Search just our sites by using our customised search engine

Unique Cottages | Electric Scotland's Classified Directory

Click here to get a Printer Friendly PageSmiley

The Piper In Peace And War
Part II - Lovat Scouts


The kilted pipers of the Lovat Scouts, in hunting Fraser tartan of their chief and colonel, Lord Lovat, are a feature of every peace time parade of the regiment. In time of war they are not so easily discerned for they have donned the khaki breeches and equipment of the troopers and are in the ranks with pipes strapped to their kits; for the Scouts rightly deem pipe-playing in action or in scouting quite out of place.

Raised in 1900 by the Lord Lovat for service in the South African War the Scouts, under their founder and colonel, Lord Lovat, D.S.O., an ex-officer of the Life Guards, made a great name alike as fighters, cragsmen, and keen-eyed scouts, qualities which they owed in large measure to the presence in the ranks of many deer-stalkers, shepherds, and gamekeepers of the Highlands. They were particularly commended for their successes at Diamond Hill and Naaupoort Nek, which they helped to win.

Like the Scottish Horse, with which regiment they have much in common, the Scouts were after the war placed on the army establishment as a regiment of Yeomanry — a tribute to their excellent work in the South African campaign.

The outbreak of the Great War found the Lovat Scouts mobilised, their well-filled ranks quickly swelled to overflow, fresh recruits and past members arriving in such large numbers as to necessitate the formation of additional regiments. The 1st and 2nd Regiments were despatched to the Dardanelles, the 2/1st kept as “feeder” or reserve and the 2/2nd sent to Lowestoft, where, instead of the threatened German invasion, that English east coast town had to endure several severe bombardments. That 2/2nd Regiment of Lovat Scouts was a very much different body of men from those in the other units for they were neither so exclusively Scottish nor had they a pipe band. It was therefore with much delight that the Scots in the regiment welcomed the arrival one day of a piper of note who had come to fill the post of pipe-major — unaware that there was no pipe-band. The pipemajor searched for his pipers and, failing to find them, inquired of the adjutant, who had to make the sad admission that there was no piper in the regiment but the new pipe-major. A pipemajor and no band! The thought was unendurable to Pipe-Major Donald A. Campbell, who shook the dust of the piperless Scouts from his thick brogues and departed, and with him vanished the last hope of the Scots in the 2/2nd Lovat Scouts for the old pipe melodies of Scotland.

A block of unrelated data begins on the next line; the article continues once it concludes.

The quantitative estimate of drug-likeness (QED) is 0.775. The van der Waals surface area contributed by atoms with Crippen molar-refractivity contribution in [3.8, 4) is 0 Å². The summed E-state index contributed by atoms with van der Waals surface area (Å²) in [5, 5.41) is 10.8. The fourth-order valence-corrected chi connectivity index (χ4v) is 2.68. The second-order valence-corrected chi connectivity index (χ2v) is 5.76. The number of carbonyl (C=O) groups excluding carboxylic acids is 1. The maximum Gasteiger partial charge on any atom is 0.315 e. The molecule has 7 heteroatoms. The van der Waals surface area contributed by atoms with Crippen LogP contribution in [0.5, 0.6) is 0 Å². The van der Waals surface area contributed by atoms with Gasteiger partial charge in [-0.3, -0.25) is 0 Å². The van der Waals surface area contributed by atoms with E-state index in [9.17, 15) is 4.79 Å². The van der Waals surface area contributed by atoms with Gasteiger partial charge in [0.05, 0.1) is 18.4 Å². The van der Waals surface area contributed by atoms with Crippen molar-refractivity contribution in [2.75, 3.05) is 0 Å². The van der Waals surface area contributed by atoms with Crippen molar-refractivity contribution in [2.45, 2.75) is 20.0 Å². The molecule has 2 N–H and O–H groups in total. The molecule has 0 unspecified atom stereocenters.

The members of the 1st and 2nd Regiments were more fortunate, for in all intervals of rest during the fighting in the East the combatant pipers were accustomed to untie their pipes and entertain their comrades behind the lines in billets and in dug-outs. How much these concerts were appreciated may be imagined. Sometimes a pipe enthusiast belonging to a neighbouring unit, hearing a pibroch or a march floating out towards his camp, would wend his way to the source to ascertain who was the “good piper,” and then learn that it was Pipe-Major Donald Macmillan of the 1st Regiment or Pipe-Major John Campbell of the 2nd. The crowded audiences of the dug-out concerts were always mindful of the lonely Scout at the Observation Post, and him they would invite by telephone to listen; and the O.P. man, with his ear to the ’phone, would then dream he was back to the hills and glens of his native land, in the strains of the piper’s music.

Thus the Lovat Scouts progressed through the fighting of Gallipoli, Egypt, and Macedonia, where, in September 1916, they were converted into the 10th Battn. Queen’s Own Cameron Highlanders, retaining the title through their next field of fighting, namely France and Flanders.

They are once more the Lovat Scouts, and, along with the Scottish Horse, have the signal honour of being placed as the only two regiments of Scouts in the British army; and the pipers, under Pipe-Major William Ross, late of the Scots Guards, do duty as pipers in tartan kilt and belted plaid.

Go to previous chapter | Return to Book Index Page | Go to next chapter


This comment system requires you to be logged in through either a Disqus account or an account you already have with Google, Twitter, Facebook or Yahoo. In the event you don't have an account with any of these companies then you can create an account with Disqus. All comments are moderated so they won't display until the moderator has approved your comment.

comments powered by Disqus